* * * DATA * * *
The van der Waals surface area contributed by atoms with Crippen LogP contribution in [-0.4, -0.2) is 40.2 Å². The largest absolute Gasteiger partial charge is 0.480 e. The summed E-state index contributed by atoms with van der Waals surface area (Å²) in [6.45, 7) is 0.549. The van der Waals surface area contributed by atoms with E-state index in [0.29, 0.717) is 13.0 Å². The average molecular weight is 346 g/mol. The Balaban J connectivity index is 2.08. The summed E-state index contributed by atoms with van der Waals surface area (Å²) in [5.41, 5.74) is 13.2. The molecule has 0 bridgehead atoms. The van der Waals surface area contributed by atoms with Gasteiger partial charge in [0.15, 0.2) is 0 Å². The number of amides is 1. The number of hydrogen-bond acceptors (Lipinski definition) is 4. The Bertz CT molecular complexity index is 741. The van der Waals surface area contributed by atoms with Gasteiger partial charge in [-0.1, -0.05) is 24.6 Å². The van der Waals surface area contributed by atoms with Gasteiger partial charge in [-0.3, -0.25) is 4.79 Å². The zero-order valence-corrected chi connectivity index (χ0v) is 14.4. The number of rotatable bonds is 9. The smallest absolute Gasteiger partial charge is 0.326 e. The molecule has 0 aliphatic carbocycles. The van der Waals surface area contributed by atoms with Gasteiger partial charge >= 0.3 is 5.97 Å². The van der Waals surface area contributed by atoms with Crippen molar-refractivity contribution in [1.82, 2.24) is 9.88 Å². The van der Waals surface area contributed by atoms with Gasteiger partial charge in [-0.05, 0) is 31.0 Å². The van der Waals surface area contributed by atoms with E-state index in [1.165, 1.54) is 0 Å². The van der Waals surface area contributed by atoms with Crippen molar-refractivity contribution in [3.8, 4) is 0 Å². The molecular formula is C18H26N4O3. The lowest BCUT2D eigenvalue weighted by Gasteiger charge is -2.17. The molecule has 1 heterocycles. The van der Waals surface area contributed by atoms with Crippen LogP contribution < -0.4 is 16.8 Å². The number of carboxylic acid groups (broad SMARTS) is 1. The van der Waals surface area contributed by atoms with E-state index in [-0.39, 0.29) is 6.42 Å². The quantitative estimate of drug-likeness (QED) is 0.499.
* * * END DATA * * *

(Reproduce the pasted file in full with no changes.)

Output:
The van der Waals surface area contributed by atoms with Crippen LogP contribution in [-0.4, -0.2) is 40.2 Å². The largest absolute Gasteiger partial charge is 0.480 e. The summed E-state index contributed by atoms with van der Waals surface area (Å²) in [6.45, 7) is 0.549. The van der Waals surface area contributed by atoms with E-state index in [0.29, 0.717) is 13.0 Å². The average molecular weight is 346 g/mol. The Balaban J connectivity index is 2.08. The summed E-state index contributed by atoms with van der Waals surface area (Å²) in [5.41, 5.74) is 13.2. The molecule has 0 bridgehead atoms. The van der Waals surface area contributed by atoms with Gasteiger partial charge in [0.15, 0.2) is 0 Å². The number of amides is 1. The number of hydrogen-bond acceptors (Lipinski definition) is 4. The Bertz CT molecular complexity index is 741. The van der Waals surface area contributed by atoms with Gasteiger partial charge in [-0.1, -0.05) is 24.6 Å². The van der Waals surface area contributed by atoms with Gasteiger partial charge in [-0.3, -0.25) is 4.79 Å². The zero-order valence-corrected chi connectivity index (χ0v) is 14.4. The number of rotatable bonds is 9. The smallest absolute Gasteiger partial charge is 0.326 e. The molecule has 0 aliphatic carbocycles. The van der Waals surface area contributed by atoms with Gasteiger partial charge >= 0.3 is 5.97 Å². The van der Waals surface area contributed by atoms with Crippen molar-refractivity contribution in [1.82, 2.24) is 9.88 Å². The van der Waals surface area contributed by atoms with Gasteiger partial charge in [-0.05, 0) is 31.0 Å². The van der Waals surface area contributed by atoms with E-state index in [1.165, 1.54) is 0 Å². The van der Waals surface area contributed by atoms with Crippen molar-refractivity contribution in [3.8, 4) is 0 Å². The molecular formula is C18H26N4O3. The lowest BCUT2D eigenvalue weighted by Gasteiger charge is -2.17. The molecule has 1 heterocycles. The van der Waals surface area contributed by atoms with Crippen LogP contribution < -0.4 is 16.8 Å². The number of carboxylic acid groups (broad SMARTS) is 1. The van der Waals surface area contributed by atoms with E-state index in [-0.39, 0.29) is 6.42 Å². The quantitative estimate of drug-likeness (QED) is 0.499.